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I've heard this phrase but can't remember it--something like "[verb]ing the [noun]". Something to describe a working on a task that began with a simple task but turned into a long string of working on requisite tasks. This is not a rabbit hole, where the initial task appears simple but you're mired in discovering its complexity. Rather it's a series of simple requisite tasks that you're resolving to be able to ultimately resolve the initial task.

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  • "Rabbit hole" is the currently-top answer under the duplicate, not what I was looking for, but another answer under it was: "yak shaving". Here's another explanation (hanselman.com/blog/…), probably where I first saw it.
    – NaN
    Jan 11, 2019 at 15:39

2 Answers 2

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Why not stick with a word you have already used in your question? The word is chain. Simply add -ing to the word, and the resulting word describes quite nicely the phenomenon you describe. Here is what the Free Dictionary says about chaining:

Chaining is a type of intervention that aims to create associations between behaviors in a behavior chain. A behavior chain is a sequence of behaviors that happen in a particular order where the outcome of the previous step in the chain serves as a signal to begin the next step in the chain. In terms of behavior analysis, a behavior chain is begun with a discriminative stimulus (SD) which sets the occasion for a behavior, the outcome of that behavior serves as a reinforcer for completing the previous step and as another SD to complete the next step. This sequence repeats itself until the last step in the chain is completed and a terminal reinforcer (the outcome of a behavior chain, i.e. with brushing one's teeth the terminal reinforcer is having clean teeth) is achieved.

For example, the chain in brushing one's teeth starts with seeing the toothbrush, this sets the occasion to get toothpaste, which then leads to putting it on one's brush, brushing the sides and front of mouth, spitting out the toothpaste, rinsing one's mouth, and finally putting away one's toothbrush. To outline behavior chains, as done in the example, a task analysis is used.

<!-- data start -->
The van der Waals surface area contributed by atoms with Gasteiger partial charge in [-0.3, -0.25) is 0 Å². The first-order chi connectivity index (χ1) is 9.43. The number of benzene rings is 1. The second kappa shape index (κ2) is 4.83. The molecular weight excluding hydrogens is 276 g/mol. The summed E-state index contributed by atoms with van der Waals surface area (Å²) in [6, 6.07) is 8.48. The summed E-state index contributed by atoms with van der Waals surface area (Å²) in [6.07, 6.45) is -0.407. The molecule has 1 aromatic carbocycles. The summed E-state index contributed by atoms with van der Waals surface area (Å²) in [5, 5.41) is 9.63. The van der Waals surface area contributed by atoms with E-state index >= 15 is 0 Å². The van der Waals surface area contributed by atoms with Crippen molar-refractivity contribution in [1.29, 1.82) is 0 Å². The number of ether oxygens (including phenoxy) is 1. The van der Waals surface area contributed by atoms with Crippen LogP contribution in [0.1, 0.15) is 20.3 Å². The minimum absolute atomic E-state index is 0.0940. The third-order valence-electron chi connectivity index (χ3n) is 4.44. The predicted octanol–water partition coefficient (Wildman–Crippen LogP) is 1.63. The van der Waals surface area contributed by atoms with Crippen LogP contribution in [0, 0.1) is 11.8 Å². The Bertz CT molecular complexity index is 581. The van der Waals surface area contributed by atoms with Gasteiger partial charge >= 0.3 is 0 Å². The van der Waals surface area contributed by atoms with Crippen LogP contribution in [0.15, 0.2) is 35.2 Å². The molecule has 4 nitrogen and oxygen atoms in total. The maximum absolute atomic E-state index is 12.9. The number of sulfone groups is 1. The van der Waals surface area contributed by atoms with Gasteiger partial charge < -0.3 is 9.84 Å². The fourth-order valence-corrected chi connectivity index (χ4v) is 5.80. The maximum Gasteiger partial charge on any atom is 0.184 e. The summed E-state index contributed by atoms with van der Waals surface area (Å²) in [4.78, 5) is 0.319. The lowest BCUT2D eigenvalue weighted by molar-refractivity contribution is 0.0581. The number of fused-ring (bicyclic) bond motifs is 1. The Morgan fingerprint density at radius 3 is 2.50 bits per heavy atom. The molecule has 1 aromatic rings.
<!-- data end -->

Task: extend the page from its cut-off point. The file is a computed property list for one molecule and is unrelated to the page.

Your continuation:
Chaining is used to teach complex behaviors made of behavior chains that the current learner does not have in their repertoire. Various steps of the chain can be in the learner’s repertoire, but the steps the learner doesn’t know how to do have to be in the category of can’t do instead of won’t do (issue with knowing the skill not an issue of compliance). There are three different types of chaining which can be used and they are forward chaining, backward chaining, and total task chaining (not to be confused with a task analysis).

While the application of the process of chaining to behavior may be its primary function, the application of the concept to "a long string of working on requisite tasks" is quite clear, in my opinion.

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  • Maybe it's "backward chaining", but it's not simply chaining: that would be accomplishing the intended task first and triggering a series of follow-on tasks. What I'm looking to describe is when the intended task is accomplished last.
    – NaN
    Mar 28 at 15:43
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I think it was 'snowballing the problems'.

According to Oxford Living Dictionary:

To snowball means "to increase rapidly in size, intensity, or importance".

‘the campaign was snowballing’

‘But its global economic importance has been snowballing since China's Communist rulers decreed an experiment in capitalist economics there in 1980.’

‘It grew on them, and snowballed into a major countrywide hit.’

‘Right now, it seems more important to me to just keep doing and building, and then worry about money later on, once the whole thing snowballs a bit more…’

‘The whole incident deteriorated rapidly as the conflicting claims snowballed into a near-crisis.’

‘The government has this fear that these organizations will grow gradually until they snowball to the point where they affect the power of the government or even political stability itself.’

‘The whole thing snowballed, and soon journalists stopped bothering to contact Robert before quoting him.’

‘What begins as a private family dilemma snowballs into a very public display of social embarrassment.’

‘I nodded absently, still humming the song as I thought about the dilemma that was rather rapidly snowballing.’

‘Things will get better and bands will become motivated and eventually it will snowball into something of importance.’

‘Debts snowballed as card holders paid off one card with another.’

‘Identifying problem areas well in time, allows the company to set right the situation before it snowballs into customer dissatisfaction.’

‘The effect snowballs, allowing smaller predators like foxes, hawks, owls, and pine martens to flourish.’

‘From there things snowballed until a violent civil war burst into the colonies.’

‘The ambitious vision then was that this coalition would snowball into one single consolidated unit which would grow into greater strength.’

‘As soon as you appear on a few spam lists, it just snowballs.’

‘One thing is for certain, however, the lively debate surrounding the film - be it political or environmental - should serve to guarantee that profits snowball at the box office.’

‘The problem is quickly snowballing out of control.’

‘Bad luck - the change of just a few atoms - snowballs into metabolic disaster.’

‘This creates more free electrons and the process snowballs.’

‘When we started to promote the course, recruitment snowballed by word of mouth.'

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